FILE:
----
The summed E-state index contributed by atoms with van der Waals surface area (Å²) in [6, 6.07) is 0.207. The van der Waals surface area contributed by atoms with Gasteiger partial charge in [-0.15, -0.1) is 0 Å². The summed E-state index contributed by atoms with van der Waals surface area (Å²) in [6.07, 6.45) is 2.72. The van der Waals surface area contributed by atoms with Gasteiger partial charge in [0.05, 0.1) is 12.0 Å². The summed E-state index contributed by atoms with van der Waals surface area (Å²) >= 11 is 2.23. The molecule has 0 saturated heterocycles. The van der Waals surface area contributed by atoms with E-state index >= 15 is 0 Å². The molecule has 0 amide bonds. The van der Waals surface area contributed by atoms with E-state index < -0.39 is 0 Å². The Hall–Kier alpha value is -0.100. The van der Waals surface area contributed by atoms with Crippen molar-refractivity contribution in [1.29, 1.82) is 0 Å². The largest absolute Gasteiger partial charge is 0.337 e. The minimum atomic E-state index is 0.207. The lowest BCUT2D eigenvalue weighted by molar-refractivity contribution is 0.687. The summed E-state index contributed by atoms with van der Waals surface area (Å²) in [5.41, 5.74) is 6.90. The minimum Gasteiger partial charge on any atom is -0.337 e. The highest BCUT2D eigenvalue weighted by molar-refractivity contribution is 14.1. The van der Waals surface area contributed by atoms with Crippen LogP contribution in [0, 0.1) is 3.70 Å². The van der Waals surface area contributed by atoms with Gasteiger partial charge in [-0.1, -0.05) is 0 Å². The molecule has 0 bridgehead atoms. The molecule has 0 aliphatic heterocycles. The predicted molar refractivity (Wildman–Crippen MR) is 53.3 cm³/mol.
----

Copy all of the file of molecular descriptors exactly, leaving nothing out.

The summed E-state index contributed by atoms with van der Waals surface area (Å²) in [6, 6.07) is 0.207. The van der Waals surface area contributed by atoms with Gasteiger partial charge in [-0.15, -0.1) is 0 Å². The summed E-state index contributed by atoms with van der Waals surface area (Å²) in [6.07, 6.45) is 2.72. The van der Waals surface area contributed by atoms with Gasteiger partial charge in [0.05, 0.1) is 12.0 Å². The summed E-state index contributed by atoms with van der Waals surface area (Å²) >= 11 is 2.23. The molecule has 0 saturated heterocycles. The van der Waals surface area contributed by atoms with E-state index >= 15 is 0 Å². The molecule has 0 amide bonds. The van der Waals surface area contributed by atoms with E-state index < -0.39 is 0 Å². The Hall–Kier alpha value is -0.100. The van der Waals surface area contributed by atoms with Crippen molar-refractivity contribution in [1.29, 1.82) is 0 Å². The largest absolute Gasteiger partial charge is 0.337 e. The minimum atomic E-state index is 0.207. The lowest BCUT2D eigenvalue weighted by molar-refractivity contribution is 0.687. The summed E-state index contributed by atoms with van der Waals surface area (Å²) in [5.41, 5.74) is 6.90. The minimum Gasteiger partial charge on any atom is -0.337 e. The highest BCUT2D eigenvalue weighted by molar-refractivity contribution is 14.1. The van der Waals surface area contributed by atoms with Crippen LogP contribution in [0, 0.1) is 3.70 Å². The van der Waals surface area contributed by atoms with Gasteiger partial charge in [-0.1, -0.05) is 0 Å². The molecule has 0 bridgehead atoms. The molecule has 0 aliphatic heterocycles. The predicted molar refractivity (Wildman–Crippen MR) is 53.3 cm³/mol.